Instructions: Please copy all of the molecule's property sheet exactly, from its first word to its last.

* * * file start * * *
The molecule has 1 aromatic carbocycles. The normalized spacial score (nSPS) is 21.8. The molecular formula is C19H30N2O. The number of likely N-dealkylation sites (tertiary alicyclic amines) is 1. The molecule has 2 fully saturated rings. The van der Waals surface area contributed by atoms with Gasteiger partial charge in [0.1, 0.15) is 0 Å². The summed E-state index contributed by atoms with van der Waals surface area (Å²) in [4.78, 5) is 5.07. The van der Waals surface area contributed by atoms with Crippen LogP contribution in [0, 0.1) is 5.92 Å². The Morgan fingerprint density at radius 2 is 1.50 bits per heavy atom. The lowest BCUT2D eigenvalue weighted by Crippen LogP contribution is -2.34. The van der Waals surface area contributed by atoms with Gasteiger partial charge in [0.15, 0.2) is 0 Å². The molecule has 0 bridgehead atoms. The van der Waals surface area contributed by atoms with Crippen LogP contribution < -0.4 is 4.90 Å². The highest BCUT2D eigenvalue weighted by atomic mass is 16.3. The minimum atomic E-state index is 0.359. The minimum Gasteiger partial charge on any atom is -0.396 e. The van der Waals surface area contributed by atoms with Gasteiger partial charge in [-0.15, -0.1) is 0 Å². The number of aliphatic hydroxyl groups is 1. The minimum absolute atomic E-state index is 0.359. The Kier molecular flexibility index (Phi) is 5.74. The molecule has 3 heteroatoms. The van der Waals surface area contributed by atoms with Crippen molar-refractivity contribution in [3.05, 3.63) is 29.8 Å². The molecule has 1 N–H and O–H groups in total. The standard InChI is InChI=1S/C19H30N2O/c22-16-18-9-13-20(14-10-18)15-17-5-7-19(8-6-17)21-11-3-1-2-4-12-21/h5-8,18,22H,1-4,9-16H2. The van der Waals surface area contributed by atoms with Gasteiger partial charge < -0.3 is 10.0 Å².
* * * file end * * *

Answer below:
The molecule has 1 aromatic carbocycles. The normalized spacial score (nSPS) is 21.8. The molecular formula is C19H30N2O. The number of likely N-dealkylation sites (tertiary alicyclic amines) is 1. The molecule has 2 fully saturated rings. The van der Waals surface area contributed by atoms with Gasteiger partial charge in [0.1, 0.15) is 0 Å². The summed E-state index contributed by atoms with van der Waals surface area (Å²) in [4.78, 5) is 5.07. The van der Waals surface area contributed by atoms with Crippen LogP contribution in [0, 0.1) is 5.92 Å². The Morgan fingerprint density at radius 2 is 1.50 bits per heavy atom. The lowest BCUT2D eigenvalue weighted by Crippen LogP contribution is -2.34. The van der Waals surface area contributed by atoms with Gasteiger partial charge in [0.15, 0.2) is 0 Å². The molecule has 0 bridgehead atoms. The van der Waals surface area contributed by atoms with Crippen LogP contribution < -0.4 is 4.90 Å². The highest BCUT2D eigenvalue weighted by atomic mass is 16.3. The minimum atomic E-state index is 0.359. The minimum Gasteiger partial charge on any atom is -0.396 e. The van der Waals surface area contributed by atoms with Gasteiger partial charge in [-0.15, -0.1) is 0 Å². The number of aliphatic hydroxyl groups is 1. The minimum absolute atomic E-state index is 0.359. The Kier molecular flexibility index (Phi) is 5.74. The molecule has 3 heteroatoms. The van der Waals surface area contributed by atoms with Crippen molar-refractivity contribution in [3.05, 3.63) is 29.8 Å². The molecule has 1 N–H and O–H groups in total. The standard InChI is InChI=1S/C19H30N2O/c22-16-18-9-13-20(14-10-18)15-17-5-7-19(8-6-17)21-11-3-1-2-4-12-21/h5-8,18,22H,1-4,9-16H2. The van der Waals surface area contributed by atoms with Gasteiger partial charge < -0.3 is 10.0 Å².